3D Cube Cutting Board


Ask This Old House’s general contractor Tom Silva, along with host Kevin O’Connor, created a cutting board from walnut, cherry, maple and maple to create a 3D cube effect.

  1. All boards should be the same thickness. Tom used a thickness plane.
  2. Set the table saw blade at a 30-degree angle.
  3. Each side must be equal in length to create a rhombus. The angled side should be measured. Tom recommends not using the hook to get an exact measurement.
  4. Mark the mark and make the cut.
  5. For the second board, repeat the process.
  6. Use a small brush to glue the walnut and maple together to form a “V”. Don’t apply glue too thick. Avoid gluing glue to the outside as it could cause problems with future joints.
  7. Add the cherry wood to the top of your “V”. The hexagon should be formed.
  8. Tape the wood around and allow it to dry.
  9. After the glue has dried, you can begin to cut wood. Tom installs a stopblock on his miter saw so that he can make 1-1/2″ length cuts.
  10. You can cut the wood to a length of 1-1/2″ until you have the whole thing.
  11. Sand the sides of the hexagons.
  12. Dry-assemble your board to form a rectangle shape.
  13. Make sure to sanitize your work area in order to prevent glue from sticking to the table.
  14. You can glue one or all three sides depending on where the hexagon is placed. Excessive glue can cause tight joints.
  15. Let the glue dry.
  16. Next, you will need a router that has a large planer blade. Tom designed a sled that would fit his router and the cutting boards. The router should be run along the top edge of the cutting board. This router acts as a planer because it works with the end grain of the wood and would chip or damage the pieces where it catches the grain.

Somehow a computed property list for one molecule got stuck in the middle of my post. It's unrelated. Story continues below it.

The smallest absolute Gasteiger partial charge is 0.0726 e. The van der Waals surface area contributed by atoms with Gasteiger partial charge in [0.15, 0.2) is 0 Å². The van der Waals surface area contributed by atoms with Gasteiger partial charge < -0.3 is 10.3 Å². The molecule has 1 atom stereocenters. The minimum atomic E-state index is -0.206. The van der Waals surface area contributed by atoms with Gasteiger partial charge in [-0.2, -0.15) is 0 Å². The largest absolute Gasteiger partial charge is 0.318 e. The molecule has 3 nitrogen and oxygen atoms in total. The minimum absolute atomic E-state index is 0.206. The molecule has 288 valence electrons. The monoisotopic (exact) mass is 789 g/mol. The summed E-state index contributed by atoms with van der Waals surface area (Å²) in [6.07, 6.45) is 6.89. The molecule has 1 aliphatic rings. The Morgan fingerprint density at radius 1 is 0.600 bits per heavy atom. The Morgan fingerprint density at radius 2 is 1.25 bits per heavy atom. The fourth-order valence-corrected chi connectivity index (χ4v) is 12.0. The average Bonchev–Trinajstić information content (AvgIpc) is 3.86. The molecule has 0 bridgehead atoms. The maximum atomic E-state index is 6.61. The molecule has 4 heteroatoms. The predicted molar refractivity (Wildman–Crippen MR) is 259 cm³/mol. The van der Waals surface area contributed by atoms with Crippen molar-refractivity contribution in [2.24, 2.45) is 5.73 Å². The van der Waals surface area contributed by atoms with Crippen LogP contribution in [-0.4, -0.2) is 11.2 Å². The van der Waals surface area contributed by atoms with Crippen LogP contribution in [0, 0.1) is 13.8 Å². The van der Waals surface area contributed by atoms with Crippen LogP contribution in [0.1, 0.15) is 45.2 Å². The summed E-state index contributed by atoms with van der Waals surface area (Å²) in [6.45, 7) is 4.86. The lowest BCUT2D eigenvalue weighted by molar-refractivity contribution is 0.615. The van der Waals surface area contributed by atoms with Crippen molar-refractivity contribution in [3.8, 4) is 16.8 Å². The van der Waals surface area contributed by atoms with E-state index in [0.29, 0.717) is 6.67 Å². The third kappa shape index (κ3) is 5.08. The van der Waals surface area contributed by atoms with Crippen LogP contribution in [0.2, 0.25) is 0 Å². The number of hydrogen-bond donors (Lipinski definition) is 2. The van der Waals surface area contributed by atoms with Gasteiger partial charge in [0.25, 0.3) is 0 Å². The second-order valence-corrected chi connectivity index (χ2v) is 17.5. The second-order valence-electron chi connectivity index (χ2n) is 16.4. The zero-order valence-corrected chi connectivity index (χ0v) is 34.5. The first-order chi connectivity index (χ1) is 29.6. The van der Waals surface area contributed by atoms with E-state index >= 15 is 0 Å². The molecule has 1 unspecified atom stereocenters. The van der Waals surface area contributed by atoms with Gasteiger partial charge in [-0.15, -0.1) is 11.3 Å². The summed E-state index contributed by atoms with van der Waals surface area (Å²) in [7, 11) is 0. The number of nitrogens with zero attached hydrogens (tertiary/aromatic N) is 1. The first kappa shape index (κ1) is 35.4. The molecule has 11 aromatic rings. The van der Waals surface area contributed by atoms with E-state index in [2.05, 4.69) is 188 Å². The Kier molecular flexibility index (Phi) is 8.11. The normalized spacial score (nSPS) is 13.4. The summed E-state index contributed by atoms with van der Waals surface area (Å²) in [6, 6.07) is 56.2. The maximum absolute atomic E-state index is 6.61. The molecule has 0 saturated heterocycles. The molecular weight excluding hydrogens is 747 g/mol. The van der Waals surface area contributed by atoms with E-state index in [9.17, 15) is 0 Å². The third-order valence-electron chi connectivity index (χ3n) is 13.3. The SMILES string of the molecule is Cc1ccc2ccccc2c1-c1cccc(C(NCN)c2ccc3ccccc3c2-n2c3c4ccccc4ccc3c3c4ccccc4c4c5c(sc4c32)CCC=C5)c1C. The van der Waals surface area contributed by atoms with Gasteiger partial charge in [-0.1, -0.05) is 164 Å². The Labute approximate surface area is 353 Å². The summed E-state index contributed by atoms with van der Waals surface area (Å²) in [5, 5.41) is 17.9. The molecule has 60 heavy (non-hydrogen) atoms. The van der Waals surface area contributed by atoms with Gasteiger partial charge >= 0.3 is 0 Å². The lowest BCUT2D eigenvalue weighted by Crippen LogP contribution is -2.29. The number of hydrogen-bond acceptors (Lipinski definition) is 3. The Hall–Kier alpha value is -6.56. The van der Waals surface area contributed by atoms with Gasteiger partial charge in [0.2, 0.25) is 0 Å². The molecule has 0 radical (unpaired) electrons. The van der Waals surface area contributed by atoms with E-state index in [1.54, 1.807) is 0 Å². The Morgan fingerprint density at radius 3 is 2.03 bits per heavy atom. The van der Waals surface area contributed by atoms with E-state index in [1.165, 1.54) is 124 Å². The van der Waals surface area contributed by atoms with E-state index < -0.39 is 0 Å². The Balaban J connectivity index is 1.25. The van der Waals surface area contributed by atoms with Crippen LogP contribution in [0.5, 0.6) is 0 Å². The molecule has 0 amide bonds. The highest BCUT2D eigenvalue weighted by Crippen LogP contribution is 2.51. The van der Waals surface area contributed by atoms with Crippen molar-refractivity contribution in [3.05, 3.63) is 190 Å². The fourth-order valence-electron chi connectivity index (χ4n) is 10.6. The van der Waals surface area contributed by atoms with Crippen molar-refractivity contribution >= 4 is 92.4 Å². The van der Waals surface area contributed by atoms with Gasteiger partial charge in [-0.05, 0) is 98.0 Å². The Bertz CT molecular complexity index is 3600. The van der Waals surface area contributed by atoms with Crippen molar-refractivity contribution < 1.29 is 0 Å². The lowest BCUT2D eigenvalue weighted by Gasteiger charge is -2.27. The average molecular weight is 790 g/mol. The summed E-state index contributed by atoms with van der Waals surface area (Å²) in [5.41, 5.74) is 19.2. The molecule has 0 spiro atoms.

17. Turn the board upside down and place the router on the opposite side.
  18. Mix some wood glue and sawdust to fill in cracks on the boards. Apply the paste to the board.
  19. Use the table saw to square up the edges of your board until they are perfectly square.
  20. Round the edges using a router.
  21. Use 150 grit sandpaper to sand the entire board.
  22. Add food-grade finish. Allow to dry for 12-24 hours before applying a second coat.


Tom made the cutting board from pieces of maple, cherry and mahogany. They were the best choice because they are easy to use for the 3D cube effect.

Tom used a combination of a Kapex KS120 sliding-compound miter saw made by Festool and an Industrial Table Saw made by SawStop to cut the boards’ angles.

Kevin and Tom joined everything together with Gorilla Glue wood glue.

You can find all the materials you need, such as sandpaper or mineral oil, at your local home center or woodworking supply store.

Shopping list

  • Safety glasses
  • Protection for the ear
  • Walnut wood
  • Maple wood
  • Cherry wood
  • Wood glue
  • Tape for Painters
  • Rags
  • Mineral oil

Tools & Materials

  • Thickness planer
  • Table saw
  • Tape measure
  • Pencil
  • Use a small brush to apply glue
  • Miter saw
  • Sandpaper
  • Router
  • Wide planer router blade
  • Roundover router bit
  • Putty knife
  • Track saw


Dia is the Editorial Assistant at dialogoreligioso.org, covering Exterior, Kitchen, home Yard, Poolhouse, and more.

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